For Kazakhstan, the deal reasserts its sovereignty over the territory and opens up the opportunity to build infrastructure and prospect for energy and mineral resources, just as Astana launches a program to increase Kazakhstan’s proven reserves.
“This agreement is linked to the economic interests of the Republic of Kazakhstan,” the country’s Ministry of Defense said in a tight-lipped statement. The land “will be used in the interests of the oil-and-gas sector, the construction of housing, railroads, and highways, and for other needs.”
Turkish Prime Minister Ahmet Davutoglu’s office is taking action to tamp down a political brushfire. A statement issued on April 16 insisted that an Armenian-Turkish aide to the prime minister was not fired for making public comments calling for Ankara’s recognition of the 1915 mass deaths of Armenians as genocide. Instead, the aide had already retired, and thus made the comments as a private citizen, the prime minister’s office announced.
Etyen Mahcupyan, who became a top advisor to Davutoglu in October 2014, stirred controversy when he lauded comments made by Pope Francis I, the leader of the Roman Catholic Church, who on April 12 described the 1915 tragedy as the “first genocide of the 20th century.” Armenians around the world will mark the centennial of the tragedy on April 24.
Following the pope’s remarks, Mahcupyan was quoted as saying by the Karar.com news website, “If one accepts that what happened [in recent decades] in Bosnia and Africa were genocides, it is impossible not to call what happened to Armenians in 1915 genocide, too.”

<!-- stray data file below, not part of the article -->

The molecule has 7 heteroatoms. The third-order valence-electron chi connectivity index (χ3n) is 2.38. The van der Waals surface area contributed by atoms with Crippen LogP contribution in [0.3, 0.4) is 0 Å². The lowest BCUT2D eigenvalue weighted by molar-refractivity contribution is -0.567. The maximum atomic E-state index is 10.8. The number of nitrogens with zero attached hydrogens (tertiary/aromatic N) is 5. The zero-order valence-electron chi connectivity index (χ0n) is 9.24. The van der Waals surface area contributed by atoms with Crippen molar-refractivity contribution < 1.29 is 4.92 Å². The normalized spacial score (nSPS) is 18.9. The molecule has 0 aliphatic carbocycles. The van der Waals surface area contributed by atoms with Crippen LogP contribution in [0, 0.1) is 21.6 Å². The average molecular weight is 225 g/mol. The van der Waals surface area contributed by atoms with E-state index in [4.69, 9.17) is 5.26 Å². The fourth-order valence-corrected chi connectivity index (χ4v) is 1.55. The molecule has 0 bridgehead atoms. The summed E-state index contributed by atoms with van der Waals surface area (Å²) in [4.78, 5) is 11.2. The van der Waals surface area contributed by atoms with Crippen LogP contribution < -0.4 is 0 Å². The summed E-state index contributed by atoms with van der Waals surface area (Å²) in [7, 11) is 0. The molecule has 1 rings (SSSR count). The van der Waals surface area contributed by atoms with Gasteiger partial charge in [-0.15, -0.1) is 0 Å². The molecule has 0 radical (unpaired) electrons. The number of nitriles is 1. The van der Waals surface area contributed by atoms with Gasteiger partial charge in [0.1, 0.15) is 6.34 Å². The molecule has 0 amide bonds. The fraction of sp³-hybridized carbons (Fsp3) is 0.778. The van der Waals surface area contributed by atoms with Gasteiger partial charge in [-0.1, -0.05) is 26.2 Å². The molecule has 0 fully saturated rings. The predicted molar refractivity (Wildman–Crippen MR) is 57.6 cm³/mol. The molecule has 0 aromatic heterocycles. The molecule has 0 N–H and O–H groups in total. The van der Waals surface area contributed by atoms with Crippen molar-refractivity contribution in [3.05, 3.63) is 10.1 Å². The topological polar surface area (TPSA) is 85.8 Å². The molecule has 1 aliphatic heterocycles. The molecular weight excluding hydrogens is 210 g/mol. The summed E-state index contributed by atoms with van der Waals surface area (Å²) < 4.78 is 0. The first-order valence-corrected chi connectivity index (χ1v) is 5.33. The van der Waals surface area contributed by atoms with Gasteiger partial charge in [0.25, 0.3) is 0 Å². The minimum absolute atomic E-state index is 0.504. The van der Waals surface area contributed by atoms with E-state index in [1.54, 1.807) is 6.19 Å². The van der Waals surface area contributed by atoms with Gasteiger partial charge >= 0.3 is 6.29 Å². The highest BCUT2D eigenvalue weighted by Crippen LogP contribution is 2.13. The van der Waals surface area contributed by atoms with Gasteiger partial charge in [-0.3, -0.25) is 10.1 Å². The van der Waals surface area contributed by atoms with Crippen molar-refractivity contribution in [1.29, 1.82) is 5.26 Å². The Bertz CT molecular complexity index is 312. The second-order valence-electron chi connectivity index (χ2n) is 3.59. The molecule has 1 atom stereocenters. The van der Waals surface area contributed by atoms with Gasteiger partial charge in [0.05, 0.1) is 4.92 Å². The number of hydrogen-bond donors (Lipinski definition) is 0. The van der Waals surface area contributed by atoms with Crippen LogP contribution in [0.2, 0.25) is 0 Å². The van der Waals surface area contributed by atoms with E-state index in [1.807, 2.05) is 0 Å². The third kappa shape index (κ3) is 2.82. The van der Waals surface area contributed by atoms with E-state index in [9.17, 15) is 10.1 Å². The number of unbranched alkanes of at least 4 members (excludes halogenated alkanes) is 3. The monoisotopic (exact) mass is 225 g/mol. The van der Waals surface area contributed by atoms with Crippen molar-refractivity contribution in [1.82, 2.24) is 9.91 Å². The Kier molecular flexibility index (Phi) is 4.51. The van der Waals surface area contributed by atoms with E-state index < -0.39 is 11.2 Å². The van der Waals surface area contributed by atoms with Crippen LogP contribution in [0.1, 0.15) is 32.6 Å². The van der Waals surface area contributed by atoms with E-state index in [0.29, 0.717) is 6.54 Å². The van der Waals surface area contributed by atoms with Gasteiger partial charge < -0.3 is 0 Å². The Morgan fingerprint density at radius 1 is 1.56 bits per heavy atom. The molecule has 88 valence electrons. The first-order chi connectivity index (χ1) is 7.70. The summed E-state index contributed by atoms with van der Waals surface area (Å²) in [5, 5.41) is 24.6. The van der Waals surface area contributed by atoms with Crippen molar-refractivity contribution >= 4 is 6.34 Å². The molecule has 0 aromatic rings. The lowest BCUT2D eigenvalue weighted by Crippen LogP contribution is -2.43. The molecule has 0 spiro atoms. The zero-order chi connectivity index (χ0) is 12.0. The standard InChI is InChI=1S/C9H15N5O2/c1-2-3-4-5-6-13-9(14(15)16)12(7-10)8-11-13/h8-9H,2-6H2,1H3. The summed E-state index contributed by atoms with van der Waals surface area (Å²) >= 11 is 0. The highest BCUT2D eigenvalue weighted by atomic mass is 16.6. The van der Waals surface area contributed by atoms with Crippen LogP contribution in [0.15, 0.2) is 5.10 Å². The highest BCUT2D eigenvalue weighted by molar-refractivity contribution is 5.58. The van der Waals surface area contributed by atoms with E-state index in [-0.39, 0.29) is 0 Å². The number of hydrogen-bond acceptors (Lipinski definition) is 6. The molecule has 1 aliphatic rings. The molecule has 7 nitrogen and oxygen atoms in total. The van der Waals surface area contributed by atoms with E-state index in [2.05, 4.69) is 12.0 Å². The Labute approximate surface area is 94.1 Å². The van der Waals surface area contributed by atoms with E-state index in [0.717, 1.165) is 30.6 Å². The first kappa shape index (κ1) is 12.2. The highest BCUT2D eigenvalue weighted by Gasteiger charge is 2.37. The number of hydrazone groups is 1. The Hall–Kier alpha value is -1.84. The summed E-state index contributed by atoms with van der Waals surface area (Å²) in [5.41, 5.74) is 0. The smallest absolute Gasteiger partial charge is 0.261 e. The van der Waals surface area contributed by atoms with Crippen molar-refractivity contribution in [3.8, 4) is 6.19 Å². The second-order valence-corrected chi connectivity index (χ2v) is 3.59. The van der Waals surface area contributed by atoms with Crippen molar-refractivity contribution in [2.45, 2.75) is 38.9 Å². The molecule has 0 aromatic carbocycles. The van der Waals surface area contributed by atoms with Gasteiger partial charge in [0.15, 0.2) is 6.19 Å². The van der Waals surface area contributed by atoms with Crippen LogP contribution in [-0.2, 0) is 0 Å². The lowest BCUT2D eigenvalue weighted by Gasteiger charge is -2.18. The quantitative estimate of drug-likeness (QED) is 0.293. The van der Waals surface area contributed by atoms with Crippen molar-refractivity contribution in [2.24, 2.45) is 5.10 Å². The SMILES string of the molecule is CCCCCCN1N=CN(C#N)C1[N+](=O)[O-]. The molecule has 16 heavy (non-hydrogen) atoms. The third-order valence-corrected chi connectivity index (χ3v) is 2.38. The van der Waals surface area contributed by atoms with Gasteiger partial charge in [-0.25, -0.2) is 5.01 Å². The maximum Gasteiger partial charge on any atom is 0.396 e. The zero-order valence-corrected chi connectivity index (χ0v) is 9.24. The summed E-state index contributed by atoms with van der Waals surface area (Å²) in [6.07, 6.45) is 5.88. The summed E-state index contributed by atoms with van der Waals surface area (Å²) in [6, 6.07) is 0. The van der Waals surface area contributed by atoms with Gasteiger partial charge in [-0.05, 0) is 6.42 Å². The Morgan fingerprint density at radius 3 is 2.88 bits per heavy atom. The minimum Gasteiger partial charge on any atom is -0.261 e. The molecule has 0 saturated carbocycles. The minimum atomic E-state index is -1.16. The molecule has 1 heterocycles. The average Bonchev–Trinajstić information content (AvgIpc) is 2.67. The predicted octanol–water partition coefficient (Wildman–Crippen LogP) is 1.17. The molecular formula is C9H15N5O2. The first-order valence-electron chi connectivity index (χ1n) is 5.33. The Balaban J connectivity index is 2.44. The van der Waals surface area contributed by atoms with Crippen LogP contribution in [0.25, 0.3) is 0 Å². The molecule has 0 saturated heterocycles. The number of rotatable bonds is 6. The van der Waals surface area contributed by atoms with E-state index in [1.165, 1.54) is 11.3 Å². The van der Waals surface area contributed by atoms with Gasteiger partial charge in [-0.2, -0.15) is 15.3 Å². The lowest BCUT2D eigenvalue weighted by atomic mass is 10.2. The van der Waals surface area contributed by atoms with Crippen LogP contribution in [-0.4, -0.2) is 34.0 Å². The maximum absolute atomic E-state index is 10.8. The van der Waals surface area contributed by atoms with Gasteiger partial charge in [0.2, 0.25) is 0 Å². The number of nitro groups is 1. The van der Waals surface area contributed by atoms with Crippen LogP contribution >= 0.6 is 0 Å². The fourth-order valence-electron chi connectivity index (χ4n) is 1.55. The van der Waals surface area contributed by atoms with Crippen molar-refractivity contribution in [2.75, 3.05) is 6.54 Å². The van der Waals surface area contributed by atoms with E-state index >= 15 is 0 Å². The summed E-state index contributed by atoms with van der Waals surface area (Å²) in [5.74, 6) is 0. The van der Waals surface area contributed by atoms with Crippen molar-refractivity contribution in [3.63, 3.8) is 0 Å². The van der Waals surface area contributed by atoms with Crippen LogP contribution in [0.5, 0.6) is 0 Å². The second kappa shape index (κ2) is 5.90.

Mahcupyan’s comments created a PR challenge for the Turkish government, which maintains the 1915 tragedy does not meet the legal criteria for classification as genocide. The official Turkish stance insists the mass deaths were a tragedy of war. With the approach of the centennial of the 1915 events, Turkey has faced mounting pressure to change its position and recognize the mass deaths as genocide.
“The 1915 events took place during World War I when a portion of the Armenian population living in the Ottoman Empire sided with the invading Russians and revolted against the empire,” said the April 16 statement issued by the Prime Minister’s office and distributed by the official Anadolu news agency. “The Ottoman Empire relocated Armenians in eastern Anatolia following the revolts and there were Armenian casualties during the process.”
Torture is “a defining feature” of Uzbekistan’s criminal justice system, routinely employed by the security forces not only to extract confessions but also to extort bribes, a new report by an international human rights watchdog finds.
Torture “is central to how the Uzbekistani authorities deal with dissent, combat security threats and maintain their grip on power,” says the study by Amnesty International, published on April 15.
The watchdog accuses the international community of turning a “blind eye” to “endemic” torture in order to protect its strategic interests with a “perceived geo-strategic ally.” (Tashkent has supported the “war on terror” and the US-led coalition in neighboring Afghanistan.)
“The attitude of Uzbekistan’s international partners to the routine use of torture appears at best ambivalent, and at worst silent to the point of complicity,” John Dalhuisen, Amnesty International’s Europe and Central Asia director, said in a statement. “As long as Uzbekistan uses torture-tainted evidence in court, it will remain a torture-tainted ally.”
The report, based on over 60 interviews with victims and relatives, details a range of gruesome torture methods, from beatings; asphyxiation; rape; and sexual assault to psychological torment; food, water, and sleep deprivation; exposure to extreme temperatures; and electric shocks.